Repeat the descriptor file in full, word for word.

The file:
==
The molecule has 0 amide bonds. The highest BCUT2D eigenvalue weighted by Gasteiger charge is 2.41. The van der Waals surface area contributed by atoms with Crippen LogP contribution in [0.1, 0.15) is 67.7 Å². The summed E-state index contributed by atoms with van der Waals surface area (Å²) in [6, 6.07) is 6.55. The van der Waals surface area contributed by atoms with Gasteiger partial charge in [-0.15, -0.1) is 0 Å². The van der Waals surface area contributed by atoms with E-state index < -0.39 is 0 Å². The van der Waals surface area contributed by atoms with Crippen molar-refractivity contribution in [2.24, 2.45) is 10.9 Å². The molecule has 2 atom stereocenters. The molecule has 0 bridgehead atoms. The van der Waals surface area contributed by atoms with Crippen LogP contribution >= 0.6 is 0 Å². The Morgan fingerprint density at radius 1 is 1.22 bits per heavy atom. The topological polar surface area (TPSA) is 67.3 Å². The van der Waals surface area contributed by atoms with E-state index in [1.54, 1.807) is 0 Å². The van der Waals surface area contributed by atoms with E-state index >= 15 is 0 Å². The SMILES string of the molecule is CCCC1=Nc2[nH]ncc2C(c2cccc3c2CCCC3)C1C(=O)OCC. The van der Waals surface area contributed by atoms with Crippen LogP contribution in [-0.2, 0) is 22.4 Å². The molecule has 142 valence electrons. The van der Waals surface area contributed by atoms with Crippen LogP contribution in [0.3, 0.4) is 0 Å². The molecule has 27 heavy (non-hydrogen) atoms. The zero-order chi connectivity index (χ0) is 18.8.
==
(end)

The molecule has 0 amide bonds. The highest BCUT2D eigenvalue weighted by Gasteiger charge is 2.41. The van der Waals surface area contributed by atoms with Crippen LogP contribution in [0.1, 0.15) is 67.7 Å². The summed E-state index contributed by atoms with van der Waals surface area (Å²) in [6, 6.07) is 6.55. The van der Waals surface area contributed by atoms with Gasteiger partial charge in [-0.15, -0.1) is 0 Å². The van der Waals surface area contributed by atoms with E-state index < -0.39 is 0 Å². The van der Waals surface area contributed by atoms with Crippen molar-refractivity contribution in [2.24, 2.45) is 10.9 Å². The molecule has 2 atom stereocenters. The molecule has 0 bridgehead atoms. The van der Waals surface area contributed by atoms with Crippen LogP contribution >= 0.6 is 0 Å². The Morgan fingerprint density at radius 1 is 1.22 bits per heavy atom. The topological polar surface area (TPSA) is 67.3 Å². The van der Waals surface area contributed by atoms with E-state index in [1.54, 1.807) is 0 Å². The van der Waals surface area contributed by atoms with E-state index >= 15 is 0 Å². The SMILES string of the molecule is CCCC1=Nc2[nH]ncc2C(c2cccc3c2CCCC3)C1C(=O)OCC. The van der Waals surface area contributed by atoms with Crippen LogP contribution in [-0.2, 0) is 22.4 Å². The molecule has 142 valence electrons. The van der Waals surface area contributed by atoms with Crippen LogP contribution in [0.3, 0.4) is 0 Å². The molecule has 27 heavy (non-hydrogen) atoms. The zero-order chi connectivity index (χ0) is 18.8.